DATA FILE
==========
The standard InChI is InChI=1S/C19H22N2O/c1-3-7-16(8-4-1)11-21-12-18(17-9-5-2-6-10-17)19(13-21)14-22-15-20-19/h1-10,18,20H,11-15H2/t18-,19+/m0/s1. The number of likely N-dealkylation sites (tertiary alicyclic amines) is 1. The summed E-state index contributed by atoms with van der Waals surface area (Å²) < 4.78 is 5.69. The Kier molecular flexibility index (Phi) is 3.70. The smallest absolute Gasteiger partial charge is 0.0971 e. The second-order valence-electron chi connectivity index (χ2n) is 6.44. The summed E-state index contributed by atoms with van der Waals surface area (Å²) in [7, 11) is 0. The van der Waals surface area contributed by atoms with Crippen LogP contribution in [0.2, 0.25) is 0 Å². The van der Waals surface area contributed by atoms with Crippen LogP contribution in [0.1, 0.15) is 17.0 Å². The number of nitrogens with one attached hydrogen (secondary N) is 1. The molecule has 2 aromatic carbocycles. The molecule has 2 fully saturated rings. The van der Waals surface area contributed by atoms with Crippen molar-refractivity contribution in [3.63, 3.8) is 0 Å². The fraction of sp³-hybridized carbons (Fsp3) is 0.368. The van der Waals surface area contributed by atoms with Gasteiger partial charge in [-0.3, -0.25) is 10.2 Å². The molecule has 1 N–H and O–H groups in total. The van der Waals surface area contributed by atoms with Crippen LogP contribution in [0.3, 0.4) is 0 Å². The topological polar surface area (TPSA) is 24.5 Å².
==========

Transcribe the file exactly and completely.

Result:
The standard InChI is InChI=1S/C19H22N2O/c1-3-7-16(8-4-1)11-21-12-18(17-9-5-2-6-10-17)19(13-21)14-22-15-20-19/h1-10,18,20H,11-15H2/t18-,19+/m0/s1. The number of likely N-dealkylation sites (tertiary alicyclic amines) is 1. The summed E-state index contributed by atoms with van der Waals surface area (Å²) < 4.78 is 5.69. The Kier molecular flexibility index (Phi) is 3.70. The smallest absolute Gasteiger partial charge is 0.0971 e. The second-order valence-electron chi connectivity index (χ2n) is 6.44. The summed E-state index contributed by atoms with van der Waals surface area (Å²) in [7, 11) is 0. The van der Waals surface area contributed by atoms with Crippen LogP contribution in [0.2, 0.25) is 0 Å². The van der Waals surface area contributed by atoms with Crippen LogP contribution in [0.1, 0.15) is 17.0 Å². The number of nitrogens with one attached hydrogen (secondary N) is 1. The molecule has 2 aromatic carbocycles. The molecule has 2 fully saturated rings. The van der Waals surface area contributed by atoms with Crippen molar-refractivity contribution in [3.63, 3.8) is 0 Å². The fraction of sp³-hybridized carbons (Fsp3) is 0.368. The van der Waals surface area contributed by atoms with Gasteiger partial charge in [-0.3, -0.25) is 10.2 Å². The molecule has 1 N–H and O–H groups in total. The van der Waals surface area contributed by atoms with Crippen LogP contribution in [0.3, 0.4) is 0 Å². The topological polar surface area (TPSA) is 24.5 Å².